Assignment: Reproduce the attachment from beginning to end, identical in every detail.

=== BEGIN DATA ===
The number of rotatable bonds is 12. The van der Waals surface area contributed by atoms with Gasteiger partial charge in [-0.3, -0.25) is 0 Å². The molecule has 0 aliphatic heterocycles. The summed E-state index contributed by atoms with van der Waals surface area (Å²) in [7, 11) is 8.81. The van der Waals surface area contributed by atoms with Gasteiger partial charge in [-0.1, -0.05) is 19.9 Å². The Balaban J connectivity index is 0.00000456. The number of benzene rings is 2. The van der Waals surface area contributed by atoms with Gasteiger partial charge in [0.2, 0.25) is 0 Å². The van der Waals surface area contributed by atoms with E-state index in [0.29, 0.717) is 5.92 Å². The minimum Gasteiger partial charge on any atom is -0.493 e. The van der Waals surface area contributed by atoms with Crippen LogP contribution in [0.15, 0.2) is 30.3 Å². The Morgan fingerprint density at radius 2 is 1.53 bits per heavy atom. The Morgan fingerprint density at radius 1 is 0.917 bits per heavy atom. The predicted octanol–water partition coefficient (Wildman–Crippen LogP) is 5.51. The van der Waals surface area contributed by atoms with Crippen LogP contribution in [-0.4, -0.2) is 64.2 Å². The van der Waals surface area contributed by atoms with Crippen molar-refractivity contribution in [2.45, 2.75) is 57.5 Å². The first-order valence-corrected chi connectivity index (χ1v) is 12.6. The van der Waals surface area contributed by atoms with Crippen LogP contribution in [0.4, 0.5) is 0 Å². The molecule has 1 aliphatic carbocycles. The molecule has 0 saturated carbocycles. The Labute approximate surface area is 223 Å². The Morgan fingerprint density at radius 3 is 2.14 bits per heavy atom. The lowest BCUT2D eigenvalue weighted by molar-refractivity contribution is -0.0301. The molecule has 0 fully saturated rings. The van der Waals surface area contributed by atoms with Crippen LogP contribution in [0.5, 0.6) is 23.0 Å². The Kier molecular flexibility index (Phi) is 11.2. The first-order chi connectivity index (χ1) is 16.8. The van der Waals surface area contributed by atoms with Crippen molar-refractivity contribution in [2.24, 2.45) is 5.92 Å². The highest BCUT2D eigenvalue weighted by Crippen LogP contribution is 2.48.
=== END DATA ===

The number of rotatable bonds is 12. The van der Waals surface area contributed by atoms with Gasteiger partial charge in [-0.3, -0.25) is 0 Å². The molecule has 0 aliphatic heterocycles. The summed E-state index contributed by atoms with van der Waals surface area (Å²) in [7, 11) is 8.81. The van der Waals surface area contributed by atoms with Gasteiger partial charge in [-0.1, -0.05) is 19.9 Å². The Balaban J connectivity index is 0.00000456. The number of benzene rings is 2. The van der Waals surface area contributed by atoms with Gasteiger partial charge in [0.2, 0.25) is 0 Å². The van der Waals surface area contributed by atoms with E-state index in [0.29, 0.717) is 5.92 Å². The minimum Gasteiger partial charge on any atom is -0.493 e. The van der Waals surface area contributed by atoms with Crippen LogP contribution in [0.15, 0.2) is 30.3 Å². The Morgan fingerprint density at radius 2 is 1.53 bits per heavy atom. The Morgan fingerprint density at radius 1 is 0.917 bits per heavy atom. The predicted octanol–water partition coefficient (Wildman–Crippen LogP) is 5.51. The van der Waals surface area contributed by atoms with Crippen LogP contribution in [-0.4, -0.2) is 64.2 Å². The van der Waals surface area contributed by atoms with Crippen molar-refractivity contribution in [2.45, 2.75) is 57.5 Å². The first-order valence-corrected chi connectivity index (χ1v) is 12.6. The van der Waals surface area contributed by atoms with Crippen LogP contribution in [0.4, 0.5) is 0 Å². The molecule has 1 aliphatic carbocycles. The molecule has 0 saturated carbocycles. The Labute approximate surface area is 223 Å². The Morgan fingerprint density at radius 3 is 2.14 bits per heavy atom. The lowest BCUT2D eigenvalue weighted by molar-refractivity contribution is -0.0301. The molecule has 0 fully saturated rings. The van der Waals surface area contributed by atoms with Crippen LogP contribution in [0.5, 0.6) is 23.0 Å². The Kier molecular flexibility index (Phi) is 11.2. The first-order chi connectivity index (χ1) is 16.8. The van der Waals surface area contributed by atoms with Crippen molar-refractivity contribution in [2.24, 2.45) is 5.92 Å². The highest BCUT2D eigenvalue weighted by Crippen LogP contribution is 2.48.